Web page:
We woke at 5 am with a rooster at the
door of our tent crowing his heart out. The guys laughed at me
when I threw a pillow at him and yelled "Go Away!".
Minutes later several diesel trucks pulled into the campground
and someone was shouting orders a clank, clank, clank noise sounded
like someone was banging on pipes. I peeked out the window and
said "There are four cowboys building a steel fence six
feet from the back of our tent!" About 20 minutes later
a dozen cowboys on horseback came driving 900 head of yearling
cattle down the hill. The noise and confusion were immense. However,
the cows were terrified of so much civilization as this rustic
resort presented. They turned tail and ran back up the hill --
stampede fashion. The horses were lathered up, the cowboys were
yelling "hey! yaa!"and there was lots of confusion
and dust and whistling and mooing and lowing and the sound of
3600 or so hooves. We felt like we were in the middle of a John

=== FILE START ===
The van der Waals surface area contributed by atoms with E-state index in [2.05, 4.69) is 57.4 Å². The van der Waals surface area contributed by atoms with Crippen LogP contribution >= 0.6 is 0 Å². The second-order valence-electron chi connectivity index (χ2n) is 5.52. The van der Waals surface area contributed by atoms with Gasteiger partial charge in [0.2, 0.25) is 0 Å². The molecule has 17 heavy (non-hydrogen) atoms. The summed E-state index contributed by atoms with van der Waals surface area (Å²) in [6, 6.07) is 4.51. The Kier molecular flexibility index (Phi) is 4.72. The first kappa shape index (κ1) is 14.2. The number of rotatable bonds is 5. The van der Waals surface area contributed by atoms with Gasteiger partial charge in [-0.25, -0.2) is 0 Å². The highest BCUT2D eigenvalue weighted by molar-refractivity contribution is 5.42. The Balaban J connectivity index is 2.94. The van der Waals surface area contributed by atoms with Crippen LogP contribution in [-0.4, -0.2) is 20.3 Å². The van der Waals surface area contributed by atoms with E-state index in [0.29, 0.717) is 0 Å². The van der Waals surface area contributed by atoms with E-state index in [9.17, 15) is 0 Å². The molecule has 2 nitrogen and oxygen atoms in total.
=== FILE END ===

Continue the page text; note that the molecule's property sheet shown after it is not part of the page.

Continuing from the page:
Wayne movie. Imagine. As the cows ran off up the hill (leaving
many calling cards) the rancher came over and said "Sorry
to wake you up so early! The forest service said we had to take
them across this bridge to avoid polluting the river. Guess we're
going to have to swim them across now." We said "No
problem! Thanks for the western style entertainment! He dismounted,
handing the reins to a woman and drove away in one of the trucks.
She explained that she is his wife and they are from the FlatCreek
Ranch in Idaho. They told us about the drive and the intern cowboys
from Japan that are with them for a year long program. We packed
up and drove up the canyon to see the sun rising and a miles-long
single file string of cows and cowboys going up a canyon trail
to the ridge on the other side. Hopefully this paints a good
enough picture as our camera unfortunately broke the day before.
We bought a new camera in Twin Falls.